After it was announced yesterday that lenders had failed to agree on a way to salvage Chrysler and the automaker would be forced into bankruptcy, Obama castigated a handful of hedge funds — “a small group of speculators,” he called them, who he claimed were responsible for blowing up the deal with their greedy demands. “While many stakeholders made sacrifices and worked constructively, I have to tell you some did not,” he said, sternly. “They were hoping that everybody else would make sacrifices, and they would have to make none. I don’t stand with them. I don’t stand with those who held out when everybody else made sacrifices.” The speech made us kind of uneasy. Even though it seemed like bankruptcy was the best option for Chrysler, the tone of the harangue made it feel like the president’s decision was emotional or political rather than rational.
It seems the Times was bothered, too, for this morning’s business section took an unusually pro–Wall Street stance, arguing that the bankers were not only legally entitled to argue for better terms, they were right to.
As Chrysler’s fate hung in the balance Wednesday night, this group refused to bend to the Obama administration and accept steep losses on their investments while more junior investors, including the United Automobile Workers union, were offered favorable terms … It was, they argued, simply unfair.
Moreover, the hedge funds were the only people at the table who could protest said unfairness. Most of the other lenders at the table were TARP-infused banks — JPMorgan, Citigroup, Goldman Sachs — who are more or less beholden to the government.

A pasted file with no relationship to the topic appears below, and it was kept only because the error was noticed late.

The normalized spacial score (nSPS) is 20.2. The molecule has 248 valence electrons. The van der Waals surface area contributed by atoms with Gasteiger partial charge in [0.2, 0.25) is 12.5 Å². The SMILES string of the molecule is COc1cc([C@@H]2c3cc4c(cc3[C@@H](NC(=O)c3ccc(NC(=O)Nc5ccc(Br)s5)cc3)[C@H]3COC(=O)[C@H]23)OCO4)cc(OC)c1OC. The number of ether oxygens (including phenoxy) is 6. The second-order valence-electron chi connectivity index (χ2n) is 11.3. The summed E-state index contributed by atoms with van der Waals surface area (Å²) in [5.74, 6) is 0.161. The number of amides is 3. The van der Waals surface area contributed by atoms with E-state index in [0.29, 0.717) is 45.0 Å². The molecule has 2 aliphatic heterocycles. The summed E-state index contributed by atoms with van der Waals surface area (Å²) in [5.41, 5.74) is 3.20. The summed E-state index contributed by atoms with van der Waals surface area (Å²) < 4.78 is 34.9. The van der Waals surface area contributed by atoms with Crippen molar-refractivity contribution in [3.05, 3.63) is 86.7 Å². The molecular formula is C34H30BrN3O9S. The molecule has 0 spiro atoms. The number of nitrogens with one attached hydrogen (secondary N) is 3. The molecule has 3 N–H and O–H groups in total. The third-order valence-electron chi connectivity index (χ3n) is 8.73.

For the banks, defying the administration was never a serious option, according to people close to the talks with lenders, who asked not to be identified because they had signed confidentiality agreements.
It’s all starting to feel like so much Wall Street scapegoating. The AIG bonuses, the threat of salary caps, now this. Just because financiers make more money than most people, it doesn’t just mean they should automatically be forced to lose, especially when, ultimately, it’s we who are losing: Not only do U.S. taxpayers lose another $8 to $12 billion in bailout money going to Chrysler, we lose money on the hedge-fund side.
The dissident creditors said they had a fiduciary responsibility to seek the best possible returns for their own investors — which, the group said, include teachers’ unions, pension funds and endowments.
The small group of speculators, it turns out, really isn’t that small at all.